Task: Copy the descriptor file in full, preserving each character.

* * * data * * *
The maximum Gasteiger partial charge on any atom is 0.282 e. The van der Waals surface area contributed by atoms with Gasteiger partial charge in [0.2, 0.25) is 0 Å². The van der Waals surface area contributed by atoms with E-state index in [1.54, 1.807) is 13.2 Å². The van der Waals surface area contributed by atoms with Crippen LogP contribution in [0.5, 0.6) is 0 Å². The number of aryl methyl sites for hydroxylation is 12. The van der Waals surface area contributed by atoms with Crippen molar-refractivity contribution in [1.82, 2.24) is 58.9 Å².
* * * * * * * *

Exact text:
The maximum Gasteiger partial charge on any atom is 0.282 e. The van der Waals surface area contributed by atoms with Gasteiger partial charge in [0.2, 0.25) is 0 Å². The van der Waals surface area contributed by atoms with E-state index in [1.54, 1.807) is 13.2 Å². The van der Waals surface area contributed by atoms with Crippen LogP contribution in [0.5, 0.6) is 0 Å². The number of aryl methyl sites for hydroxylation is 12. The van der Waals surface area contributed by atoms with Crippen molar-refractivity contribution in [1.82, 2.24) is 58.9 Å².